Quantcast

Review: 'Voyeur' drops comedic bombs in its satirical send-up of Utah culture

Published July 3, 2014 2:28 pm

Review • Talented cast shows off on "What Does Fox (News) Say," a highlight of this year's overstuffed script.
This is an archived article that was published on sltrib.com in 2014, and information in the article may be outdated. It is provided only for personal research purposes and may not be reprinted.

There's a great version of "Saturday's Voyeur" tucked away in the third act, where the satirical musical's two strongest attributes come together. That is: a richly talented ensemble cast, set in motion by a theater company that takes wicked joy in making fun of the earnestness and hypocrisy of local culture.

All of this comes together at a Modesty and Values beauty pageant honoring Sen. Mike Lee. And it's worth the price of the show's expensive ticket for the brilliant "What Does Fox (News) Say" number, the perfect pop-culture satirical cover song, perfectly used in this annual ripped-from-the-Utah headlines exercise.

Unfortunately, everything that's easy to hate about this overlong script by former Salt Lake Acting Company producers Allen Nevins and Nancy Borgenicht shows up earlier. Bloated scenes stretch on too long without the anchor of a coherent story. Talented actors play the heart out of one-note characters, yet the script requires them to keep reappearing onstage to re-bludgeon previously bludgeoned jokes. Greatest hits from previous years have been, yet again, recycled.

And SLAC seems as cynical as the institutions it's sending up when it embeds two intermissions into a nearly 3-hour show to guilt theatergoers into buying season subscriptions.

If you feel guilty about messing up your perfect "Voyeur" attendance because you can't get enough jokes about closeted gay Mormons or Utah accents or red-alert bad air days or Gayle ("Whip It") Ruzicka's influence, rest easy: You'll go home happy.

Not that a plot summary serves much purpose with "Voyeur," but here goes nothing: Acts I and II are set on Temple Square during a federal gov'ment shutdown orchestrated by Sen. Lee (Eb Madson) that coincides with October General Conference. Wandering the catacombs are two ghosts — a stoner, sax-playing Angel Moroni (Madson), who is repeatedly called to repentance by a dead docent (Jenessa Bowen), who is waiting for her husband to call her into the "Celestial." They run into horny Nephi Jensen (Austin Archer), who is texting God to send babes for "proxies."

Also meeting in the tunnels are church official Elder Marriott (Justin Ivie) and his No. 2, Fletch (Alexis Baigue), a closeted gay couple with their own secret handshake who are organizing a pilot program to help "Book of Mormon" musical chorus boys go straight. They're also organizing the pageant to crown the Most Modest Mormon Maiden, which includes Miss Riverton (Leah Hassett), a contestant who just happens to carry around her own homemade bomb.

Ivie, a six-year "Voyeur" veteran, kicks the whole thing off with a pitch-perfect prayer that asks Heavenly Father to close the spiritual divide between season ticket buyers and subscribers. He and Baigue, a 14-time "Voyeur" returnee, successfully deliver the satirical Utah accent and idioms, underscored by the use of the word "abso-flipping-lutely."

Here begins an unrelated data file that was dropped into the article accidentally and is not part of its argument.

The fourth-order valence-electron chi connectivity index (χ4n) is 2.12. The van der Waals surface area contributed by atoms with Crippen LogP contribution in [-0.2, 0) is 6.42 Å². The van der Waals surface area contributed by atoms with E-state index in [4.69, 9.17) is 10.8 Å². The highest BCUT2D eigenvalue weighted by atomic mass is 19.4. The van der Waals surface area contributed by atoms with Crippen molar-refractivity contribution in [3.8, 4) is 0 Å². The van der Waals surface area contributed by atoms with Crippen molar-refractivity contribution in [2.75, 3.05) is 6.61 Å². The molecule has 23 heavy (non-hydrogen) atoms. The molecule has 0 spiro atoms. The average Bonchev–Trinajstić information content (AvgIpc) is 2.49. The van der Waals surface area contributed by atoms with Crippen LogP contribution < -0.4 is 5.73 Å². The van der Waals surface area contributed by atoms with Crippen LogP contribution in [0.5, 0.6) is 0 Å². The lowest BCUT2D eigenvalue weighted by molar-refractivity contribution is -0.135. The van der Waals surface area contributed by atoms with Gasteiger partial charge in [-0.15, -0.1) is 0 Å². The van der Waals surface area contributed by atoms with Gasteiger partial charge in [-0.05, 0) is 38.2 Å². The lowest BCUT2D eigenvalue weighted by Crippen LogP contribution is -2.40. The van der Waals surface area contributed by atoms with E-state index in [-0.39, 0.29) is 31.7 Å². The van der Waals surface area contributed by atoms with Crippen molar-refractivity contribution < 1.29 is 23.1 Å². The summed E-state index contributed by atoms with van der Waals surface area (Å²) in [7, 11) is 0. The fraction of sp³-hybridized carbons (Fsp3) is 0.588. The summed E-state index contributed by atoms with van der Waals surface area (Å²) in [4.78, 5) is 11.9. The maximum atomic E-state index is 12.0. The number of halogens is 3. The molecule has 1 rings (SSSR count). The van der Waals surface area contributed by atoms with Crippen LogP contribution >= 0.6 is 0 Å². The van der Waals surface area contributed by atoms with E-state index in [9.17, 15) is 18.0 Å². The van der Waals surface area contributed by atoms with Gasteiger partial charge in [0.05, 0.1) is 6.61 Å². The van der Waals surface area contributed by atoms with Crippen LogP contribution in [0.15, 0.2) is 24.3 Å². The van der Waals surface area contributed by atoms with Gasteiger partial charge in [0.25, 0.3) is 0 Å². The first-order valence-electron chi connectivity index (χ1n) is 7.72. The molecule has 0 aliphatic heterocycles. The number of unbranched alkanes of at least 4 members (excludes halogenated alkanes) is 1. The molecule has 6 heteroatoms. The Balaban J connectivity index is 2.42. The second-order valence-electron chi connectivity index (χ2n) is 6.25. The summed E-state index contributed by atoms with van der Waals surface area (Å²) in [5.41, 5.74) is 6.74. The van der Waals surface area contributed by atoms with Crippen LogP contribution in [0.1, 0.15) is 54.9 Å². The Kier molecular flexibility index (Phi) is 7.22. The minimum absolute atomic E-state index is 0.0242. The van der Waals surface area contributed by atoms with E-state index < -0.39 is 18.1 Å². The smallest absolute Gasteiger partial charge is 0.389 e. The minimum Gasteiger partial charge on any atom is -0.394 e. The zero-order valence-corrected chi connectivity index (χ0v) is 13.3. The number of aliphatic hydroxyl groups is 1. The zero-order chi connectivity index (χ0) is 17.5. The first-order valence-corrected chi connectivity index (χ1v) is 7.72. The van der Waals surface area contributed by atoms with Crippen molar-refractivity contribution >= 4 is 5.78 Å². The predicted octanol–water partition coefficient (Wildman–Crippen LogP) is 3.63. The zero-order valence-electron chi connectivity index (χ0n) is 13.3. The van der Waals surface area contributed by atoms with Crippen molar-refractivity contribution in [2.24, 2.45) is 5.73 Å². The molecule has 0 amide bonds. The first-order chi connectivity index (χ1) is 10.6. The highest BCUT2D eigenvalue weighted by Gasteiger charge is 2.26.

Other comedic standouts include Austin Archer's Joseph Smith, a bobbed wig refugee of the Temple Square Visitor Center diorama, and Latoya Rhodes's MoPhilla, the confused, biracial daughter of Elder Marriott and his Ordain Feminist wife (Olivia Custodio), who shines in her impressive rap of "Mo Bless the Dead." Jaron Barney delivers a spot-on Talking Heads takeoff featuring disgraced Attorney General John Swallow, while Madson nails the cadence and pompous delivery of a conservative Utah senator.

As Miss Riverton, Hassett transforms "These Boots are Made for Walkin' " into this punchline: "One of these days these boobs are going to hold the priesthood, too." While that joke might be a stretch, Hassett delivers the right blend of experienced innocence, befitting a Utah pageant girl.

And yes, the Tribune's ownership issues come up, too, when Sen. Lee asserts that the newspaper is now the Deseret News' prison bitch.

Perhaps the best way to summarize what's successful in this overstuffed script comes from one of "Voyeur" 2014's often-repeated catch phrases, used by saints and sinners alike whenever they're confronted with hypocrisy, or, say, doctrinal changes: "I'm a product of my time."

For those who like to laugh at the foibles of Utah politics and Mormon culture, this show serves as a product of its time.

ellenf@sltrib.com

facebook.com/ellen.weist —

Another year, another 'Voyeur'

A strong cast (and crew) finally deliver in the third act of this long, over-bludgeony script, which enjoys its own jokes a bit too much. The "What Does Fox (News) Say" number characterizes what's most successful about this year's show, which is, like the material it's sending up, a product of its time.

When • Reviewed Friday, June 27; continues through Aug. 31; Wednesday-Saturday, 7:30 p.m.; Sunday, 1 and 6 p.m.

Where • Salt Lake Acting Company, 168 W. 500 North, Salt Lake City

Tickets • $40-$55 (discounts available for groups of 10 or more); 801-363-7522; saltlakeactingcompany.org.

Running time • Two hours 45 minutes, including two intermissions.

Also • Listen for the musical jokes, like refrains of Mormon songs ranging from the hymn "The Spirit of God" to the Primary song "I Hope They Call Me On a Mission," played by the spirited onstage band: conductor/keyboards Kevin Mathie, drummer David Evanoff and guitarist Gar Ashby.